Nuit BlancheI've always enjoyed exploring, especially urban places, and I vowed this year to be the year when I got out to explore the city. Through a combination of sticking to that vow and some assignments that required exploring (as I began to write this, the professor who has assigned all of those assignments was chatting to me about Nuit Blanche) I think its fair to say that I've done a lot of walking this term.
I'm not really interested in modern art, but my interest in Nuit Blanche came from a social experiment. What would it be like to walk the streets of Toronto from dusk till dawn?
My night began at Bay station, meeting Chris, a classmate and close friend. I had to buy a day pass, and due to high sales at the downtown stations, we went to Chester to find one - mainly because I had never been to Chester before.
Back at Bay, we met the final member of our trio - Denise, another classmate. We picked up a program, and each of us picked an art installation to start with. Chris chose Untitled (Box Project # 2), 2007 (A-11). We wondered if Chris chose the cubes, or if they chose him.
"Three boxes restlessly mimic the most basic of human activity. While one box may shake slightly, another may stay still for a period of time, only to frustratingly try to inflate itself. Outside of these basic functions, I wonder what defines us as human."
Next came my first choice, Diamonds in the Sky (A-12). My choice was the installation most frequently used to market the festival, and while very pretty, it was not exactly as advertised.
"A long, glistening string of bright, white lights seems to hang from the heavens, taller than surrounding buildings. Moved gently by the wind, the lights have an ephemeral shimmer to them as they sway back and forth."
Next came Denise choice, Event Horizon (A-8). It was art on a massive scale, and was very interesting, but was ultimately anti-climactic.
"King's College Circle is the scene of a mysterious spectacle. The audience witnesses emergency vehicles assembled. Sirens are heard as smoke billows from the grassy field. As a single file line forms that leads to a large white tent, the mood is subdued. The curious crowd wants to see the cause of the commotion. Heavenly music plays. One by one the crowd enters the tent and is witness to an unfolding intergalactic miracle."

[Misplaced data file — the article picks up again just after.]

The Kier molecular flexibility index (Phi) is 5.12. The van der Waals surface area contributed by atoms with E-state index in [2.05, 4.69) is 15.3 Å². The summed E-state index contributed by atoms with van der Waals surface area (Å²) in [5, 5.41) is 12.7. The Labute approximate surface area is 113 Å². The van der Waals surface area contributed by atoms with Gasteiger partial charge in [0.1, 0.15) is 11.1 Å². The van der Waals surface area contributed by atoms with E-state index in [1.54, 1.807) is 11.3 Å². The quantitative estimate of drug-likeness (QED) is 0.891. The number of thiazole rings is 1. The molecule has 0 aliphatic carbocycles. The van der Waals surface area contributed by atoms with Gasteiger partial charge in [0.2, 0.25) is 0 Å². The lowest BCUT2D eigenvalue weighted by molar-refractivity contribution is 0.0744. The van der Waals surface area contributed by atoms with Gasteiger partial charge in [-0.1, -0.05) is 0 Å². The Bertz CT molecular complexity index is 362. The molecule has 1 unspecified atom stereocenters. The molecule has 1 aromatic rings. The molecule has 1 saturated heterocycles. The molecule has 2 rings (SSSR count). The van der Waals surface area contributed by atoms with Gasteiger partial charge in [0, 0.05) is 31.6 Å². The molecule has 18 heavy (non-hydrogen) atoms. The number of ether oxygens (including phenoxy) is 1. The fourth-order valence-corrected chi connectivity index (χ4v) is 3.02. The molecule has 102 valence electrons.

After this, we tried to see Ghost Station (A-9), but the lineup was an hour long. We decided to head down Queen West from University, eventually reaching Trinity-Bellwoods Park and seeing Fluorescent Dome (C-15).
"Situated on the edge of Trinity Bellwoods Park, a luminous fluorescent dome serves as a beacon for the city. Universal in form and origin, it resonates in a dynamic equilibrium; unifying cultural difference through a non-hierarchical structure."
We continued west to Dovercourt, then walked up to Bloor to see Denise home. It was 4 am when we left her apartment, and Chris and I headed to Christie Station and got on an eastbound train to Bay. The line to get into Lower Bay had completely cleared, and we descended those mythical stairs to see Ghost Station (A-9).
"Lower Bay Station, Toronto's ghost station, is used as a vessel to contain sounds that are within and below the threshold of human hearing - infrasound and tactile sound - where sound is felt rather than heard. Low frequencies created by cars and subways are contributors to the cacophony of infrasonic noise that exists deep below the rumbling of the city. These tactile sounds have also been associated with paranormal activity and ghost sightings."
After spending some time in the station, we headed towards OCAD. It was after 5am by this time, but there was still a lively crowd. We reached Chinatown by the time the first Dundas and Spadina streetcars were running, and we reached Ryerson at 6am to catch the misting toilets in the Devonian pond on campus (B-40b).
The sun was starting to come up as we decided to call it a night.
Transit was a mess, mainly because the all night subways were only running every 15 minutes and the sheer volume of pedestrians stalled regular routes and special shuttles caught behind right- and left-turning traffic. Also, most restaurants closed at their normal times - they would have made a killing had they stayed open. Finally, with installations as far west as Roncesvalles, as far east as Carlaw, and as far north as St. Clair, the festival was just too spread out.
But despite those criticism, Nuit Blanche was an outstanding experience. The city was alive for one night, and despite the hangover-like feeling I had for the rest of the weekend, it was an experience I cannot wait to repeat.